A common error that we see here is where an individual is given a tax invoice for advice that relates entirely to a SMSF. For example, a client may ask an adviser to review an investment strategy for their SMSF.
In this case, the client is the SMSF. The tax invoice should be made out accordingly.
Whether the SMSF can claim a tax deduction for the advice depends on the nature of the advice. But, because income contributed to a SMSF is typically taxed more lightly than income received by a client directly, the overall after-tax cost of the advice is less when the invoice is paid by the SMSF.
Consider an example. A client in the 45% tax bracket approaches you to conduct a review of the investments within their SMSF. Your fee for doing this is $2,000 and we will assume that the invoice is not in itself tax deductible. If the invoice is made out to the client, then he or she will need to earn more than $3,600 pre-tax in order to pay the invoice.
If the invoice is made out to the SMSF, the SMSF will need to pay the full $2,000. However, the client only needs to contribute $2,352 of their income into their super fund in order for the fund to have $2,000 remaining after tax. If, instead of having to earn $3,600 in their own hands to afford the invoice, the client could instead contribute that amount to finance a contribution to their super fund, the fund would pay $540 in tax. This leaves $3,060 in the fund. After the fund pays this tax, it pays your invoice for $2,000. It is then left with $1,060 in the fund.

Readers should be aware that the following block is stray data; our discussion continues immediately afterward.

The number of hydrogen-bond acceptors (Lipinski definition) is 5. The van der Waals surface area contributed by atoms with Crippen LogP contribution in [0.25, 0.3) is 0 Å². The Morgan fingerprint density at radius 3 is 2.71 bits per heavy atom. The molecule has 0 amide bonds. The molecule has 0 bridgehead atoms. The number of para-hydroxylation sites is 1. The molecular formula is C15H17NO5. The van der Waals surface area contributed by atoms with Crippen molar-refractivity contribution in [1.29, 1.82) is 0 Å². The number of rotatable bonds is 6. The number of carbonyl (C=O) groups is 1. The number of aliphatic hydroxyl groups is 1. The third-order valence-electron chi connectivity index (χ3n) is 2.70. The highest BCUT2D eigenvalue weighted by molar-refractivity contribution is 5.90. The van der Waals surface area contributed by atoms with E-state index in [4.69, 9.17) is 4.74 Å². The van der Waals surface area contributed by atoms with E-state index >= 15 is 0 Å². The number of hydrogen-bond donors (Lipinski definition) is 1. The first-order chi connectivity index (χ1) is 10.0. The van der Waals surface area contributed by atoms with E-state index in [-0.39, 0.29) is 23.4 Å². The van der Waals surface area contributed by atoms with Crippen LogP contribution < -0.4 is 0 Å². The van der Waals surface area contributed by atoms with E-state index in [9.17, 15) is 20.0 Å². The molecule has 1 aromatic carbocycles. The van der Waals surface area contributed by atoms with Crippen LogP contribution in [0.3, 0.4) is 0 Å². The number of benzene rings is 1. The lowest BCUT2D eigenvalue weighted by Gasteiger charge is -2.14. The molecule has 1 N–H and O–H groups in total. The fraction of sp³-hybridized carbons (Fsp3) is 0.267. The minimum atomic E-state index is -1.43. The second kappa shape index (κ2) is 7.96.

In this way, you can see how invoicing the fund effectively halved the invoice from the client’s point of view. They gave up $2,000 in purchasing power in their own hands, but were left with an after-tax benefit in their super fund of a little over $1,000.
This requires the client to contribute the full $3,600 that they would otherwise have needed to earn to pay the invoice. If, instead, the client simply sacrifices the $2,352 needed for the fund to have $2,000 remaining to finance the invoice payment, then the client has only given up $1,300 or so of actual purchasing power (this is the amount they would have left in their pocket after paying tax on an amount of $2,352). Looked at this way, the effective after-tax cost to the client falls from $2,000 to $1,300 – a saving of 35%.
Either way, you can see how paying an invoice that is not directly deductible to the client via the SMSF is cheaper overall. In cases where your advice covers both an SMSF and other parts of a client’s profile, once again use can be made of the apportionment principle: that part of the fee that relates to the SMSF can be invoiced to the SMSF.